Alternatively, you can turn the pots on their sides during the summer, allowing the bulbs to dry out and enter dormancy.

In the fall, about six weeks before the first frost, begin to water them again. You will need to bring the pots inside if you live in an area that experiences cold winters. The small amount of soil in potted containers is not enough to protect the bulbs from cold damage. You can move them outside again in late winter to early spring. Add a bit more compost to the top of the pot before the leaves come up again.

Storebought Potted Daffodils

Potted daffodils for sale in a store.

Unlike storebought tulips, which are forced and finished, forced daffodil bulbs can bloom again. You only need to be patient. Treat them the same as outdoor potted daffodils. Or, if you want to plant them, transfer the bulbs to your desired location in early summer after the foliage has died off.

Eventually, they will resume a natural blooming cycle, although you may get blind daffodils for the first spring after planting them.

Blind Daffodils This Spring?

If you noticed plenty of foliage this year, but no blooms, you’ve got blind bulbs on your hands. There are several reasons why bulbs will produce blind daffodils. The usual suspects are:

  • crowded bulbs that need to be divided
  • cutting the foliage off too early the previous year
  • too much water throughout the summer, which can rot the bulb and prevent it from entering a dormant state.

Don’t worry, by correcting these issues, you can encourage the bulbs to bloom again.

To ensure the bulbs aren’t too crowded, dig them up in the fall and divide them every three to four years.

If you cut the leaves off to early the prior year, you’ll need to supplement with fertilizer. Choose one that’s higher in phosphorous than nitrogen and potassium to help rebuild the strength of the bulb.

If daffodils are planted in a location that receives too much water, wait until the leaves have died back and then dig them up and relocate them.

The bulbs should begin flowering again in a year or two once their needs are taken care of.  

Bright yellow daffodils with raindrops on them.

And that’s all there is to caring for daffodils once they have finished blooming for the year. Want to learn even more about everyone’s favorite spring flowers? You may be interested in the below.

Get the famous Rural Sprout newsletter delivered to your inbox.

Including Sunday ramblings from our editor, Tracey, as well as “What’s Up Wednesday” our roundup of what’s in season and new article updates and alerts.

We respect your email privacy

Tracey Besemer

Hey there, my name is Tracey. I’m the editor-in-chief here at Rural Sprout.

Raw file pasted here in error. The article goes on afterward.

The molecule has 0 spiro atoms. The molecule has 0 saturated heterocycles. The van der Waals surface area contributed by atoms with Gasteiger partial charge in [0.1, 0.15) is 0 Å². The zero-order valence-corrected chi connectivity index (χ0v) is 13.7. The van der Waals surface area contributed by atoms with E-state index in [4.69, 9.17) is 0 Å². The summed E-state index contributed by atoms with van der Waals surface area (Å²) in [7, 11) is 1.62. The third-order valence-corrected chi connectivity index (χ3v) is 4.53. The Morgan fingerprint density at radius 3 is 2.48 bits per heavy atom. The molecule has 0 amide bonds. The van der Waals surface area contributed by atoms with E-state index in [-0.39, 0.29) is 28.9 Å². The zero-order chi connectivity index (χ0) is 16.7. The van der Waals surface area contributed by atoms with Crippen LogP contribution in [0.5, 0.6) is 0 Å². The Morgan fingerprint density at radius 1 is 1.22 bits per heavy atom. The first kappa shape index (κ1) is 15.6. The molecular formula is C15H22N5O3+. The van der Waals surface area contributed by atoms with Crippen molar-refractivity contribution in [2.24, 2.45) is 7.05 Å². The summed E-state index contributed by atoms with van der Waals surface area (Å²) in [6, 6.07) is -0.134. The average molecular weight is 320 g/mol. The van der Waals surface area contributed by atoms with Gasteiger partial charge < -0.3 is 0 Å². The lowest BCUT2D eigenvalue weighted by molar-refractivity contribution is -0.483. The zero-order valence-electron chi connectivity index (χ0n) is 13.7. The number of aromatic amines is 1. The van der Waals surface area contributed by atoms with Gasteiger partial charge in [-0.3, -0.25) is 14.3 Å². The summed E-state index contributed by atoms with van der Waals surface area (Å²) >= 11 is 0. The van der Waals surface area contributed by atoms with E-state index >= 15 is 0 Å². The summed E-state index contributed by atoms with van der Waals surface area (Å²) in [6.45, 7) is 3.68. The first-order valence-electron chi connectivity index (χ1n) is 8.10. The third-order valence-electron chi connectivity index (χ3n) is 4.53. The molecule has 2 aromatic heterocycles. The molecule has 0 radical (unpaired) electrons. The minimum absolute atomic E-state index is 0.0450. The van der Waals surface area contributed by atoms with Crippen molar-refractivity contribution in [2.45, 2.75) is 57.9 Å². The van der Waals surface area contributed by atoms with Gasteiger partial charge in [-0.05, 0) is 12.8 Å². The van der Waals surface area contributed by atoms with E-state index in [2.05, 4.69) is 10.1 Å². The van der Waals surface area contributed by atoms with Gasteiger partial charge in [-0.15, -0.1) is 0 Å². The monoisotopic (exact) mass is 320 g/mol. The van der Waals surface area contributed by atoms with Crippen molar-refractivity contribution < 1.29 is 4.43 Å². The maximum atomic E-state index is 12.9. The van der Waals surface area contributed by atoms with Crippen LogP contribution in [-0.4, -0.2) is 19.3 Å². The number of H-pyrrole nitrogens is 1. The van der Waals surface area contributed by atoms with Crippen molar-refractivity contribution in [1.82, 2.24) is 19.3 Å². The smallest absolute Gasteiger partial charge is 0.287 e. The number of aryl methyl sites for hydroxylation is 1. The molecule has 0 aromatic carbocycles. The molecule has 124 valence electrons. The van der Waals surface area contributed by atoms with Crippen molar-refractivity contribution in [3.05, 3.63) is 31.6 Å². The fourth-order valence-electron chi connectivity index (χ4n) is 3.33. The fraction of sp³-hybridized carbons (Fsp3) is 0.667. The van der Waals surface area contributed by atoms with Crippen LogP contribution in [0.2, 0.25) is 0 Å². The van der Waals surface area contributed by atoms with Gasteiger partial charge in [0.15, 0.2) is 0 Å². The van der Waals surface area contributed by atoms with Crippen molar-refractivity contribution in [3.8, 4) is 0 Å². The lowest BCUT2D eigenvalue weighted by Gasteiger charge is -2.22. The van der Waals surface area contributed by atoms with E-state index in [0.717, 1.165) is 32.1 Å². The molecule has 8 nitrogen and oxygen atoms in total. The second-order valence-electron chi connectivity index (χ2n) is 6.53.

Many of our readers already know me from our popular Sunday newsletters. (You are signed up for our newsletters, right?) Each Sunday, I send a friendly missive from my neck of the woods in Pennsylvania. It’s a bit like sitting on the front porch with a friend, discussing our gardens over a cup of tea.

Originally from upstate NY, I’m now an honorary Pennsylvanian, having lived here for the past 18 years.

I grew up spending weekends on my dad’s off-the-grid homestead, where I spent much of my childhood roaming the woods and getting my hands dirty.

I learned how to do things most little kids haven’t done in over a century.

Whether it was pressing apples in the fall for homemade cider, trudging through the early spring snows of upstate NY to tap trees for maple syrup, or canning everything that grew in the garden in the summer - there were always new adventures with each season.

As an adult, I continue to draw on the skills I learned as a kid. I love my Wi-Fi and knowing pizza is only a phone call away. And I’m okay with never revisiting the adventure that is using an outhouse in the middle of January.

These days, I tend to be almost a homesteader.

I take an eclectic approach to homesteading, utilizing modern convenience where I want and choosing the rustic ways of my childhood as they suit me.

I’m a firm believer in self-sufficiency, no matter where you live, and the power and pride that comes from doing something for yourself.

I’ve always had a garden, even when the only space available was the roof of my apartment building. I’ve been knitting since age seven, and I spin and dye my own wool as well. If you can ferment it, it’s probably in my pantry or on my kitchen counter. And I can’t go more than a few days without a trip into the woods looking for mushrooms, edible plants, or the sound of the wind in the trees.

You can follow my personal (crazy) homesteading adventures on Almost a Homesteader and Instagram as @aahomesteader.

Peace, love, and dirt under your nails,